One of the big factors of remote work is how often you do it. This is particularly important when every member of the team is working out of the office with the same frequency.
This is when you only work remote a few times a month. I find that most people working in tech have had some sort of as-needed remote work policy even before the pandemic, so this may be familiar to you. In this scenario the team experiences very little disruption from the occasional absences, simply working around the person being gone. The side effect is that most teams never invest in remote collaboration or building the habits that will serve them well when remote work becomes more frequent.
For companies that have a fixed percentage in the office or an X days per week WFH policy, you're regularly remote. This can be anywhere from 1-3 days a week out of the office, which it turns out can be a very large range. If everyone on the team is out of the office on the same days, it's not a big deal as you always know if any given person is in or out of the office. But if the policy is something like 2 days at home, 3 days in the office without more guidance than that, it turns out there's less than a 40% chance that you'll be in the office at the same time as that person you really needed to talk to.
This frequency is the point at which remote work is the most disruptive to the team, especially if combined with an inconsistent work location. Because you're working remotely somewhat consistently, you'll have the ability to build up personal habits. But in my experience, teams can flounder at this stage unless communication is guided by strong leadership and policies. Otherwise, teams that once communicated effectively in-person struggle to connect with those who are remote, often putting the communication burden entirely on those who are remote on any given day.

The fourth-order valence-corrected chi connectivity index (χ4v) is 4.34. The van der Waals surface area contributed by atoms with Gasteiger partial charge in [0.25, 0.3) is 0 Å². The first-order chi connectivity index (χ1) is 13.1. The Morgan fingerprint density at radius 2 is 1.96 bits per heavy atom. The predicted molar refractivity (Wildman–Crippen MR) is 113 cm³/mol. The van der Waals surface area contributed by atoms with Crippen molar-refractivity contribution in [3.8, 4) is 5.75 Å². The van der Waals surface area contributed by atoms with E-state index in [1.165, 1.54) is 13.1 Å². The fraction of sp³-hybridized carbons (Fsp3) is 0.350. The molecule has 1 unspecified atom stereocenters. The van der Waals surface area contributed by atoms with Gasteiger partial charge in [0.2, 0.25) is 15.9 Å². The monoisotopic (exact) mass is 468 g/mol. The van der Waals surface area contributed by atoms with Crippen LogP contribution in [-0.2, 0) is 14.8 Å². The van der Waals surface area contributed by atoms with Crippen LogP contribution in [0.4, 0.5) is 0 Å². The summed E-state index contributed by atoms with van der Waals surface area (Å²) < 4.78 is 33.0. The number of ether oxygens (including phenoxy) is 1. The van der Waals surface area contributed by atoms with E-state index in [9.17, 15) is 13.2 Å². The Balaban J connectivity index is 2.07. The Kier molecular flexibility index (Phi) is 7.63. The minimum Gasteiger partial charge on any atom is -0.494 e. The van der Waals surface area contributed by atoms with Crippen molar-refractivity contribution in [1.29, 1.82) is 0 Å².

This is when remote work is the norm, and in-person meetings are the exception. I've seen anything from total remote to a 1 day a week in the office for meetings. But at this point the team has chosen to embrace remote work as the norm and you'll see team habits change and communication channels configure around being remote. Once everyone embraces remote work you tend to lose the us-vs-them mentality of in-office vs remote and start to build team habits around how to collaborate remotely.
It can take work, but I feel like it's pretty important to implement frequent remote work as part of any plan to build strong teams. Even if (and I'm not a fan of this) your long-term goal was to have your teams 50/50 in the office, you really need to first test your processes around remote collaboration by going all-in for a period of time. If you don't, you're really not committing to the necessary practices.
Whether you're remote or distributed, it's important to understand how the location from which you work, and the frequency with which you change locations, can impact your team dynamic. We discussed how some level of consistency (even if just during an initial break-in period) can be extremely important to teaching a team how to build the right practices.
What are these practices? The first one we discussed was Celebrating Wins, and more will be coming in future articles.
Since this is a series about remote work, I feel that it's important to mention that I love working from home, and am an advocate for WFH options for all employees. In fact, Andromeda has been remote-first since its inception. Because I believe in remote work my goal will be to highlight some of the good and bad aspects and hopefully provide useful tips on how to emphasize the best parts and mitigate the hard parts.
Have your own thoughts about Remote Work? Please be sure to let me know, either through our contact form or by reaching out on Twitter.